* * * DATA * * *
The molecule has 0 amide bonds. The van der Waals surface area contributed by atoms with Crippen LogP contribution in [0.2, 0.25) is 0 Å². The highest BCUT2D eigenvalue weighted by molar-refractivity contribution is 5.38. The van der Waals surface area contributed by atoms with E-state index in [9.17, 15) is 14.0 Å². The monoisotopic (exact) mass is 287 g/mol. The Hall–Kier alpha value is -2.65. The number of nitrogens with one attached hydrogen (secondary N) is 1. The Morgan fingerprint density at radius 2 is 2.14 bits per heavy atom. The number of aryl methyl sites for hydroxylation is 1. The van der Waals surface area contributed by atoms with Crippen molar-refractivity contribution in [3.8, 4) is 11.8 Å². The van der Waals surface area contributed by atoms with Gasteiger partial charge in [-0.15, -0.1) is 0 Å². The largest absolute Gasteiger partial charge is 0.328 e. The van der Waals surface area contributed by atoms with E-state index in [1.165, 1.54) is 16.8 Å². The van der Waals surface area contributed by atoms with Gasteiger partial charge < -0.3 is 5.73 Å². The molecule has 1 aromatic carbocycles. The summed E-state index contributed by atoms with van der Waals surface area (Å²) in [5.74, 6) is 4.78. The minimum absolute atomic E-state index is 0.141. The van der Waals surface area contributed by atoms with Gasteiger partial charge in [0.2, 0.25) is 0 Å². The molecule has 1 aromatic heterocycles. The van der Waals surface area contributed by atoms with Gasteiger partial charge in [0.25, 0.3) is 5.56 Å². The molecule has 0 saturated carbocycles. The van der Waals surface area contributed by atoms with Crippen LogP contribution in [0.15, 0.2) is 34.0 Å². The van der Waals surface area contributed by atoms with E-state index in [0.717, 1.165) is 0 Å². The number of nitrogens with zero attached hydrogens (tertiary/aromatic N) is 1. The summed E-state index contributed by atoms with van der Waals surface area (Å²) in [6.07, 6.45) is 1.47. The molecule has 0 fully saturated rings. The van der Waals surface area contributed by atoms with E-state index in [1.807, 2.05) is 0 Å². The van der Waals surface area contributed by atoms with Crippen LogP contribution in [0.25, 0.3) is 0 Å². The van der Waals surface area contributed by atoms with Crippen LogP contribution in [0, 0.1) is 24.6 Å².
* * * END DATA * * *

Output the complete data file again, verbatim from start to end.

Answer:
The molecule has 0 amide bonds. The van der Waals surface area contributed by atoms with Crippen LogP contribution in [0.2, 0.25) is 0 Å². The highest BCUT2D eigenvalue weighted by molar-refractivity contribution is 5.38. The van der Waals surface area contributed by atoms with E-state index in [9.17, 15) is 14.0 Å². The monoisotopic (exact) mass is 287 g/mol. The Hall–Kier alpha value is -2.65. The number of nitrogens with one attached hydrogen (secondary N) is 1. The Morgan fingerprint density at radius 2 is 2.14 bits per heavy atom. The number of aryl methyl sites for hydroxylation is 1. The van der Waals surface area contributed by atoms with Crippen molar-refractivity contribution in [3.8, 4) is 11.8 Å². The van der Waals surface area contributed by atoms with Gasteiger partial charge in [-0.15, -0.1) is 0 Å². The largest absolute Gasteiger partial charge is 0.328 e. The van der Waals surface area contributed by atoms with E-state index in [1.165, 1.54) is 16.8 Å². The van der Waals surface area contributed by atoms with Gasteiger partial charge < -0.3 is 5.73 Å². The molecule has 1 aromatic carbocycles. The summed E-state index contributed by atoms with van der Waals surface area (Å²) in [5.74, 6) is 4.78. The minimum absolute atomic E-state index is 0.141. The van der Waals surface area contributed by atoms with Gasteiger partial charge in [0.2, 0.25) is 0 Å². The molecule has 1 aromatic heterocycles. The van der Waals surface area contributed by atoms with Gasteiger partial charge in [0.25, 0.3) is 5.56 Å². The molecule has 0 saturated carbocycles. The van der Waals surface area contributed by atoms with Crippen LogP contribution in [0.15, 0.2) is 34.0 Å². The van der Waals surface area contributed by atoms with E-state index in [0.717, 1.165) is 0 Å². The number of nitrogens with zero attached hydrogens (tertiary/aromatic N) is 1. The summed E-state index contributed by atoms with van der Waals surface area (Å²) in [6.07, 6.45) is 1.47. The molecule has 0 fully saturated rings. The van der Waals surface area contributed by atoms with E-state index in [1.807, 2.05) is 0 Å². The van der Waals surface area contributed by atoms with Crippen LogP contribution in [0.25, 0.3) is 0 Å². The van der Waals surface area contributed by atoms with Crippen LogP contribution in [0, 0.1) is 24.6 Å².